Something to read for both years below.
Year Thirteen –
If you click here you will get to Shaun Walker’s article discussing how Russia is considering how to mark the centenary of the Russian Revolution in 1917.
“1917 is problematic. On the one hand, the Soviet state that came from the revolution was the one that won the war and whose military and scientific achievements Putin thinks should be venerated. But on the other hand Putin has elevated “stability” to being one of the key tenets of his rule, and as such celebrating a revolution goes against the very grain of his political philosophy”.
Have a read and see what you think. We can discuss it in your history society on Tuesday.
Year Twelve –
If you click here then you will to John Gallagher’s review of John Guy’s work on our Unit 4 – the last years of Elizabeth. I have just finished it, and you can a real historian at work. As Gallagher states “Guy’s careful reading of newly unearthed materials allows him to challenge old ideas. This is where the real excitement is – when the historian steps in to interrogate the sources – and the reader might wish for more of this document-driven narrative in place of the more traditional biographical structure that guides much of the book“.
Click here for John Guy’s website.
Again – have a read and see what you think. We can discuss it in your history society on Friday.
Happy New Year all,
A very controversial one to start 2017. David Irving is the “historian” who has been to court and indeed to jail for views on the Second World War.
Below find a trailer for a BBC film about his unsuccessful libel case against the American historian Deborah Lipstadt – Denial. He was shown to have deliberately misrepresented historical evidence to promote Holocaust denial – and was thus discredited. The court ruled that Irving was an active Holocaust denier, anti-semite and racist who “for his own ideological reasons persistently and deliberately misrepresented and manipulated historical evidence.”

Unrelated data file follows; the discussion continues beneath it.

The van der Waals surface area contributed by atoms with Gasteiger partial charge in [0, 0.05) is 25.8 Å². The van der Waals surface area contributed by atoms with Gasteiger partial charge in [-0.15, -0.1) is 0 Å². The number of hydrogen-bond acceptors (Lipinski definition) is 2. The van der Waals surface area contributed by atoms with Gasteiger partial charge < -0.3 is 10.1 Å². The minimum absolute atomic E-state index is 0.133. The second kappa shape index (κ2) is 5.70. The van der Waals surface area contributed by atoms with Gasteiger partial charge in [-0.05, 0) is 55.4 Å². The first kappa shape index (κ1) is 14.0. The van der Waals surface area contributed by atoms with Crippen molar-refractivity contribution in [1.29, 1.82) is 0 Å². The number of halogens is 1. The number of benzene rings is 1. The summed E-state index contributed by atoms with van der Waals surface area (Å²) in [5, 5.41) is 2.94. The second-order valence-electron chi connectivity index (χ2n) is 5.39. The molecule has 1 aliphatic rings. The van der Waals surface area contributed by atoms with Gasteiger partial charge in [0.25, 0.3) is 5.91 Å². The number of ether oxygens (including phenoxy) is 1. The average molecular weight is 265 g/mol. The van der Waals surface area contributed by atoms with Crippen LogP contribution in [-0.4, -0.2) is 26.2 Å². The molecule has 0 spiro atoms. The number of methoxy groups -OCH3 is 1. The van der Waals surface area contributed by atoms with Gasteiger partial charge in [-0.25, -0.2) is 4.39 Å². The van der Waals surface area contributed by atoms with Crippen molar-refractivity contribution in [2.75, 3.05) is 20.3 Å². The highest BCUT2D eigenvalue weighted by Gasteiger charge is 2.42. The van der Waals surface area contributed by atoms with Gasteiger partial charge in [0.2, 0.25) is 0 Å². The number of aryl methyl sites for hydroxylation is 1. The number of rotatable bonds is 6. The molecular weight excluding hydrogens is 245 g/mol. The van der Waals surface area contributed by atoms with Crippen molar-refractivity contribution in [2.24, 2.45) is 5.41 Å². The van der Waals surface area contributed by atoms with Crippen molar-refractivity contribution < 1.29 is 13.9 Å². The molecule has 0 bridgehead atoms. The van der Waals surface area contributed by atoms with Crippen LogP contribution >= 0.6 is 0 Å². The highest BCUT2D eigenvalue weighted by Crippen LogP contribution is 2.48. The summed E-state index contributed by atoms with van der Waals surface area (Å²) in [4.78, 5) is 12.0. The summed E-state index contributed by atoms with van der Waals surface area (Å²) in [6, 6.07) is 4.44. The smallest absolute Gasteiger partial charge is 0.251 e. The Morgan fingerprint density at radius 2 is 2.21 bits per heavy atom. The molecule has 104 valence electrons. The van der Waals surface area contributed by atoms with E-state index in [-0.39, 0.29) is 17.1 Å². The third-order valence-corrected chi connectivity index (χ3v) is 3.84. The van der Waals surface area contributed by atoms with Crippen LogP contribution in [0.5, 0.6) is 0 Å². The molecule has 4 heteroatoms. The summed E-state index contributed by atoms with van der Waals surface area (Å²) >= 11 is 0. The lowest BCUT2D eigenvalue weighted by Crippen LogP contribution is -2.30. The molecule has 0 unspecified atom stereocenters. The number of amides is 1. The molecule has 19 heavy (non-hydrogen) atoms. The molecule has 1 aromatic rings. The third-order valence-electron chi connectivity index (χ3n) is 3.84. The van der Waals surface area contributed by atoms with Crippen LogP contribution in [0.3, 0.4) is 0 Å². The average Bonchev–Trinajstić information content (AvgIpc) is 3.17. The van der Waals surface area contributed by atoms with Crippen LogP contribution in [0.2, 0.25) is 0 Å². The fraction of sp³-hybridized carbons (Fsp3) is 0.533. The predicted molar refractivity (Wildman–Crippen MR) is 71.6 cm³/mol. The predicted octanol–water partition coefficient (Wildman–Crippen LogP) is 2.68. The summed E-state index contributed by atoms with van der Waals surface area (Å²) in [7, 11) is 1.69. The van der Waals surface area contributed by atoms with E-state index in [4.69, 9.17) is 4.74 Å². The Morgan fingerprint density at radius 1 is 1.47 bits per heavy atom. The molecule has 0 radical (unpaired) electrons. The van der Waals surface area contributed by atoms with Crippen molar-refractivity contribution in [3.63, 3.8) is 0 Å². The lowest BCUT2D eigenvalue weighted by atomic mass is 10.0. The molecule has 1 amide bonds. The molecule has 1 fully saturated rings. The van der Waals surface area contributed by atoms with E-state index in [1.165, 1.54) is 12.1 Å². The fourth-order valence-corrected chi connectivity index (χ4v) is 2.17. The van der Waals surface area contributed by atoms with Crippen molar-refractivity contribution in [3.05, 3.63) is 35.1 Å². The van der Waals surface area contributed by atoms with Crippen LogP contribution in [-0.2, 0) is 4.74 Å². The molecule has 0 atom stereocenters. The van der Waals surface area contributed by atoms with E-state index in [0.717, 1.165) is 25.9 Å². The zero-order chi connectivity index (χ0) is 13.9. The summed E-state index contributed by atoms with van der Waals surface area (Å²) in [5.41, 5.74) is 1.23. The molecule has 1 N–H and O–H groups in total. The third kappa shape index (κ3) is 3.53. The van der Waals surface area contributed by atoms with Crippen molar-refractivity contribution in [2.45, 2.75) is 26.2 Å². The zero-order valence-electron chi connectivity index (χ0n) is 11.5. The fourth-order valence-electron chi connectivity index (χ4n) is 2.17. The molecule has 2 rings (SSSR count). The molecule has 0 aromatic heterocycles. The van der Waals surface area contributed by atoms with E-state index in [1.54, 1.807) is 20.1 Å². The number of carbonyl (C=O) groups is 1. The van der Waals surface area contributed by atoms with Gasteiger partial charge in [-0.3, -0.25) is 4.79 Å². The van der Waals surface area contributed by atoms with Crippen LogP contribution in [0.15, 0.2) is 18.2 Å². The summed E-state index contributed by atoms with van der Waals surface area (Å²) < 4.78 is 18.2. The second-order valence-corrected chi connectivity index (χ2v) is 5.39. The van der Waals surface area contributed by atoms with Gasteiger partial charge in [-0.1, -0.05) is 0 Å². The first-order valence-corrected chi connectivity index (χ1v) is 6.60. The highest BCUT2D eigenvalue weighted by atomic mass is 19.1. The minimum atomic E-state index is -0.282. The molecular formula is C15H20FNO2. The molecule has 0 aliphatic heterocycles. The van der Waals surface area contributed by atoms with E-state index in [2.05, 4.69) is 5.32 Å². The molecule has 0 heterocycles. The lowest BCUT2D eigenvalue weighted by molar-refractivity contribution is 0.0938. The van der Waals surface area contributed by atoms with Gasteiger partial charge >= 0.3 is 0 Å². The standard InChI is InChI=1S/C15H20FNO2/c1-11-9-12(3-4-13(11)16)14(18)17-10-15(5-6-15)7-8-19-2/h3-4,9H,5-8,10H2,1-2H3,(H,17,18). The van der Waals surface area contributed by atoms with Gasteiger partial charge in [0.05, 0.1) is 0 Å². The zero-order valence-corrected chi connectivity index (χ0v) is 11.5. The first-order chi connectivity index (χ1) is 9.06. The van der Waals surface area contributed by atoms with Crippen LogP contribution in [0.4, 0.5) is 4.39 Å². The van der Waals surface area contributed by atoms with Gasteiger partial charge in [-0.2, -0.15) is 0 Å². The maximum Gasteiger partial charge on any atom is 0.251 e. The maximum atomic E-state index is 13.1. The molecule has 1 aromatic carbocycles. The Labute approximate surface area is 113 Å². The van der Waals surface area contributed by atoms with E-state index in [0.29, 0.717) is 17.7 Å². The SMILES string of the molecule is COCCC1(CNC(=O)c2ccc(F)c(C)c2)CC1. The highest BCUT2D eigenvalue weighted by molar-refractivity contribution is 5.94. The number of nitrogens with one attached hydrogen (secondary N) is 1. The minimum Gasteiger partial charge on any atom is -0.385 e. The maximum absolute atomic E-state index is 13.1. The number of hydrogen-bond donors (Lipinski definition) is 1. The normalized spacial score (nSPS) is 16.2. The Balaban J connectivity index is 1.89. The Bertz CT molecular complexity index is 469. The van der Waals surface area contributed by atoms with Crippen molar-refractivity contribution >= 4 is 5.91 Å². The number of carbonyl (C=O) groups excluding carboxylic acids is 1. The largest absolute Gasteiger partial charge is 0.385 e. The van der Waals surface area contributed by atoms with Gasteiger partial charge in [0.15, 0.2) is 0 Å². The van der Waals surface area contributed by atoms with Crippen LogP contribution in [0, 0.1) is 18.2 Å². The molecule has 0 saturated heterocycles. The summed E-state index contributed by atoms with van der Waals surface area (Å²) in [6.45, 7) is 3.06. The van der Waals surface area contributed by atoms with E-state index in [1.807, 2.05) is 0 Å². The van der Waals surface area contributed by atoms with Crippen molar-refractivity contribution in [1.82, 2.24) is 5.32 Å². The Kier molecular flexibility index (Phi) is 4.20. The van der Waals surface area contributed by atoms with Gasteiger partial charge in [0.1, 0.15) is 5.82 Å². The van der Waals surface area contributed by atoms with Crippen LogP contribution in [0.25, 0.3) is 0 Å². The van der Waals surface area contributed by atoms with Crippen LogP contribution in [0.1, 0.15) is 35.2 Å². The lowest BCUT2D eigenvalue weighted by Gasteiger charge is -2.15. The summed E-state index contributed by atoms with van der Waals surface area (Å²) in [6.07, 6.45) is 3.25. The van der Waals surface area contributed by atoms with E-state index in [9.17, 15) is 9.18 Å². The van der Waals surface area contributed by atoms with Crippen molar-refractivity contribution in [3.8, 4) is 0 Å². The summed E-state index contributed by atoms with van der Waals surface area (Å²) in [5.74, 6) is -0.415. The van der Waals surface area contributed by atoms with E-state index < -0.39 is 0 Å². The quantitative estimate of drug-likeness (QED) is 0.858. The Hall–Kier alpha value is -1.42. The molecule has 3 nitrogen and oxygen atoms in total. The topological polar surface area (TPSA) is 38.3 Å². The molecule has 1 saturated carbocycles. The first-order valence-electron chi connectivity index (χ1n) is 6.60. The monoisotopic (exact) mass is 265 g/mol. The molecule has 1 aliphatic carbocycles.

Four questions we could consider;
- Is David Irving a historian ?
- Should free speech have any boundaries ?
- Should films like this be made ?
- Is there anything new about post-truth politics ?
Following on from Monday’s lesson.
For our next lesson,
- Re-read the sheets and powerpoint.
- watch the rest of Defeat to Victory (below)
- Write two to three paragraphs in full English to answer the following question.
“The Somme was a complete disaster for the British army”
How far do you agree ?
For next lesson.
- Read “The Romans build towns” – on the second page you will find a plan of Silchester. Study it.
2. Watch the following 5 minute video.
3. Explore the following links
4. Write a paragraph in full English to answer the following question
What does the Silchester site tell us about Roman Britain ?
- You should then highlight your connectives yellow and your adjectives green.
Enrichment (you do not have to do this)
If your family like a walk, you could visit Silchester any time – a route is shown below.